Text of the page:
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Social Skills: Role Playing

Mark Dombeck, Ph.D. Updated: Apr 26th 2016

Whatever your native social skills capabilities may be, you can improve them with practice. Your degree of social skill may never be completely fluent or polished, but it is not necessary that this occur for you to realize gains in the quantity and quality of your relationships. Even small improvements are sometimes enough.

Many social skills are behaviors, and, as you now know, the way to improve behaviors is to practice, and to seek out feedback to help you correct any mistakes you may be making. As it is sometimes difficult to find opportunities to practice social skills in real life, you should know that practicing them in a simulated situation known as role playing can also prove quite helpful. Role playing involves play acting - acting out a feared or avoided social situation, such as giving a speech, or engaging in small talk, or asking someone out on a date. You imagine the scene in as much detail as you can, and then act out the interaction as realistically as you can. Role playing is easiest and most helpful when you are able to recruit other people (e.g., friends, therapists) to help you. You play yourself and they play others you fear to interact with. The two (or more) of you simulate and improvise a feared interaction, trying to stay in character for as long as possible. As each instance of role playing ends, you can ask your helpers for feedback on your performance, soliciting ways that you might present yourself better or more effectively. When it is not possible to role play with other people, you can turn to an alternative strategy, which is to role play by yourself. Tape or video record yourself practicing a speech, or asking someone out, and then listen to or watch yourself afterwards so as to critique your own performance. Role playing by yourself is potentially awkward. The lack of a partner makes it difficult to truly simulate an interaction, and, as a socially unskilled person, you are not in the best position to give yourself the sort of feedback you really need to know how best to improve. Still, every bit of practice helps to improve actual performance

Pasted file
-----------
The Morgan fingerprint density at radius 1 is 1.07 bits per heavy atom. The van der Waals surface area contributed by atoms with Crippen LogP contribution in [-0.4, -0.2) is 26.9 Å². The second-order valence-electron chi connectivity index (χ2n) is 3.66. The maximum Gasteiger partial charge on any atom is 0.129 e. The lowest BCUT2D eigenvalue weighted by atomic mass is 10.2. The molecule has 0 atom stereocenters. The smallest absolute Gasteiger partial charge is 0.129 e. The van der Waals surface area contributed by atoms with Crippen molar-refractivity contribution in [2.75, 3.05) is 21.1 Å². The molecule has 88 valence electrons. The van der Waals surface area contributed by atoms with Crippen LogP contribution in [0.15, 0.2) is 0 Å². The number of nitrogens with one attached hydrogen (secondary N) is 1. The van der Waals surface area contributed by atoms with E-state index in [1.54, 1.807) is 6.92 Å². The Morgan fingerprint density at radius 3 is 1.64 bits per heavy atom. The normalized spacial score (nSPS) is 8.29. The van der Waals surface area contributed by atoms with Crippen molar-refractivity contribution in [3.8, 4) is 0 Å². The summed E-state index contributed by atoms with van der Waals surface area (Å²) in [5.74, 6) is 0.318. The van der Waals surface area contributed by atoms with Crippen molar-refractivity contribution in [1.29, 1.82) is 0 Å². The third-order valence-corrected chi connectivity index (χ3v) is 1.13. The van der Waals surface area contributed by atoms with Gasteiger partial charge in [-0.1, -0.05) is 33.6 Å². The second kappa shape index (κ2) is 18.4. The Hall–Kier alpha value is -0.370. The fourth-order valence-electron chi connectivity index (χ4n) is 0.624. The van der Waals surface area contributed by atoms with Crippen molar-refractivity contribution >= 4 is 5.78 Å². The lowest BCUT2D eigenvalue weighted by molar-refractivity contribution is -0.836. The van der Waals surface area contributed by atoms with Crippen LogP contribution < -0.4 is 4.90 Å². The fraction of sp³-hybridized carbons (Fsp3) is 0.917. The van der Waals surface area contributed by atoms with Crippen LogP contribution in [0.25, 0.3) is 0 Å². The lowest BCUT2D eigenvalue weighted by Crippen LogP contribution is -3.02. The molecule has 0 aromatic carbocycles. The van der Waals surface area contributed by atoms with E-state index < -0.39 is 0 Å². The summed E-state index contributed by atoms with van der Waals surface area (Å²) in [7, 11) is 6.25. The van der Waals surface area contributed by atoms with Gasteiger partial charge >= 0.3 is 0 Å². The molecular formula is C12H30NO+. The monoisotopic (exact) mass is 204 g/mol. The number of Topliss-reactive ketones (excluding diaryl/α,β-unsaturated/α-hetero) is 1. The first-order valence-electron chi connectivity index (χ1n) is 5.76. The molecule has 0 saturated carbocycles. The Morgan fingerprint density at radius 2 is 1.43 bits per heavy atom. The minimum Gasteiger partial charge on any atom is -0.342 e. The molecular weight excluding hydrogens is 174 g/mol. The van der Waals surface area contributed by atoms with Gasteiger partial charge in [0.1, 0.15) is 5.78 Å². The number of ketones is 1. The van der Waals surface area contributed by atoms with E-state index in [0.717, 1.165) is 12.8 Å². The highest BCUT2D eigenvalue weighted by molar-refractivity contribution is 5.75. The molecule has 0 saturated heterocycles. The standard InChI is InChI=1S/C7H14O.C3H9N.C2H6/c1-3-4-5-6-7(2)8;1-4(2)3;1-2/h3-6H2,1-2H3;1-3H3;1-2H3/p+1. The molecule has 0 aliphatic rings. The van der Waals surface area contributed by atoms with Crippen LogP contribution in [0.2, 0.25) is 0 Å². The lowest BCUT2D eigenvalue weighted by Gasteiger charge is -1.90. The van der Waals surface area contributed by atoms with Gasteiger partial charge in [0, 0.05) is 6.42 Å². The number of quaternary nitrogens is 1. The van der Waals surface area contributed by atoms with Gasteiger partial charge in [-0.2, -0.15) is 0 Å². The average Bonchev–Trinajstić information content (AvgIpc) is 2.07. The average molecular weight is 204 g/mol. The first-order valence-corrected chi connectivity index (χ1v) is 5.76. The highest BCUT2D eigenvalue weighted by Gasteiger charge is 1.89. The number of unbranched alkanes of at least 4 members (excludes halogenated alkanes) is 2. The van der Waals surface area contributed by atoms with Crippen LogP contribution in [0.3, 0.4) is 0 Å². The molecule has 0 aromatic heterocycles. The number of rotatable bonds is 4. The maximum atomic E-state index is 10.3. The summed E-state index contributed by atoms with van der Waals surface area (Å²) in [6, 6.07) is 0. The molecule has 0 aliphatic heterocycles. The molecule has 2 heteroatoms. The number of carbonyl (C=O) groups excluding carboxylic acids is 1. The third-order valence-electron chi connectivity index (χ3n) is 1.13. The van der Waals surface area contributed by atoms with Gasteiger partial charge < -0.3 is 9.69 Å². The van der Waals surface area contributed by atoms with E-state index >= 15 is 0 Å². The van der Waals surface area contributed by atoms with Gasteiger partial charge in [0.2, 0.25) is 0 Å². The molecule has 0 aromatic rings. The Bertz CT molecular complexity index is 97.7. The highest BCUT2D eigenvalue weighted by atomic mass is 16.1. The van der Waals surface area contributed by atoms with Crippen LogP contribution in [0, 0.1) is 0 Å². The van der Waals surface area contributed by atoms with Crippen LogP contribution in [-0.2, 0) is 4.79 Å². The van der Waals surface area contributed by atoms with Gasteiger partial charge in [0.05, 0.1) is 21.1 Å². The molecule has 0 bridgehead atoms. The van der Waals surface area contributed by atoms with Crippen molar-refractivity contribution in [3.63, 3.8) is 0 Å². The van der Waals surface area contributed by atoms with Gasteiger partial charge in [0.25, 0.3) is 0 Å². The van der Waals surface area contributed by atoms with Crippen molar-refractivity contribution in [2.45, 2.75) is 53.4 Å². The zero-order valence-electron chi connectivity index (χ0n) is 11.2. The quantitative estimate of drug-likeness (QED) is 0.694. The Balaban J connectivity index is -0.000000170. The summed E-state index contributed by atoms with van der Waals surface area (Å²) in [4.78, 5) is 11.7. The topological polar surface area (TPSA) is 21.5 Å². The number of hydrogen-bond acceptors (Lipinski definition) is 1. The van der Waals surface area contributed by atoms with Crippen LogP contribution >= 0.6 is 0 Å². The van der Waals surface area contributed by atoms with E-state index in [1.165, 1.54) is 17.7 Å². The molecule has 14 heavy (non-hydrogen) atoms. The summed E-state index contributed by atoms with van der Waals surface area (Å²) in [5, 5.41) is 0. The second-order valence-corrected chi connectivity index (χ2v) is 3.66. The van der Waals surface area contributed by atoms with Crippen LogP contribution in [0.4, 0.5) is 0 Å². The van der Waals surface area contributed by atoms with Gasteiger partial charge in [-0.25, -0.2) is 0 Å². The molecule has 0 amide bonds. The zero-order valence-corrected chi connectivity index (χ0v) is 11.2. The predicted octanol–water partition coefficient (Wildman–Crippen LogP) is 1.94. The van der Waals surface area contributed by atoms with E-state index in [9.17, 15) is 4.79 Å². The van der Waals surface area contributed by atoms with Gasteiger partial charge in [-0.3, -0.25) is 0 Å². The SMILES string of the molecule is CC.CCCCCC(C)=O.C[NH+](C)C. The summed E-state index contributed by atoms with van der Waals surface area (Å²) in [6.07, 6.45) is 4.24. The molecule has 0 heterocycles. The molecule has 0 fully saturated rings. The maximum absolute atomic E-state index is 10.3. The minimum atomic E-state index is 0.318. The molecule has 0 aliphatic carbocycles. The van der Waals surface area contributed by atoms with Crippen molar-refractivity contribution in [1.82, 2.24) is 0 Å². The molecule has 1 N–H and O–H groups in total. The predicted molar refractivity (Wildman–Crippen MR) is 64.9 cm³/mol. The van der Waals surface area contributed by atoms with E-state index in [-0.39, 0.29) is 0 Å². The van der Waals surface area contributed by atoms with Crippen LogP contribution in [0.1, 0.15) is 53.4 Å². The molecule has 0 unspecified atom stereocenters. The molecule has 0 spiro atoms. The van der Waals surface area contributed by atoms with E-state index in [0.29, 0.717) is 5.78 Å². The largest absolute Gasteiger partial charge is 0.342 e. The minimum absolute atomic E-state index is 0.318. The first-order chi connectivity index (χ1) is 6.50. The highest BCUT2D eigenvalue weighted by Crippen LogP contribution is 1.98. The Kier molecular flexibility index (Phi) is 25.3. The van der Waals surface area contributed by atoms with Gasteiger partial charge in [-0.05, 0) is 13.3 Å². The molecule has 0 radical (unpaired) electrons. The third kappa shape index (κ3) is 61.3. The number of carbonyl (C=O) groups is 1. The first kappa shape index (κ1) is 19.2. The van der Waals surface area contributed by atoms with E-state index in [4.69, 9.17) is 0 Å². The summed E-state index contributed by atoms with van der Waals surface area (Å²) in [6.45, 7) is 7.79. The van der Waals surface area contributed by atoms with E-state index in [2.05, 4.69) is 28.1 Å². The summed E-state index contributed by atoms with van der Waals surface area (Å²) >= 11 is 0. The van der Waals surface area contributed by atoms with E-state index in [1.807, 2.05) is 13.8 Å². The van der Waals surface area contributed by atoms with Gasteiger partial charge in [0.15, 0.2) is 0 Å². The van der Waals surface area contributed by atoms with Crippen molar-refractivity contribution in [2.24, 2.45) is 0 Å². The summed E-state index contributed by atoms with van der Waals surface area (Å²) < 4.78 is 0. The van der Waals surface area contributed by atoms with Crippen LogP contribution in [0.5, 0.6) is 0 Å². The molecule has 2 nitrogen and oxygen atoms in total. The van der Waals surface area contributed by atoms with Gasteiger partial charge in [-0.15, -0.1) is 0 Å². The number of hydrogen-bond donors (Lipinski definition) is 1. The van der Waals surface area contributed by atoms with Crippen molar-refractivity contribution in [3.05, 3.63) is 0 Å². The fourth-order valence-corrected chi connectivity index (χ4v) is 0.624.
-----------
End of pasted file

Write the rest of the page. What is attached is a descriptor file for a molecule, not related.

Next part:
A variation on the theme of role playing is called Fixed Role Therapy. In fixed role therapy you act as though you have certain characteristics that you aspire to have, but don't currently have. For a period of time set by yourself, you pretend to have these desired characteristics as you go about your life and interact with people. For example, if you are a shy person, you act as though you are more outgoing. The purpose of fixed role therapy is not to help you develop a fake personality, but rather to allow you the experience (and practice) of living your life from another perspective which you would normally never consider. The artificiality of the task tends to free people up to take it on. Though they might not be able to be outgoing on their own, they are able to do it when it is prescribed play acting. Having acted out such a fake fixed role, people then have the experience they need to integrate desirable aspects of that role into their normal selves. In other words, having play acted at being outgoing, people now know how to be more outgoing within their own personalities and feel more comfortable doing so.


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Role Play Is helpful - Suze - Jul 12th 2011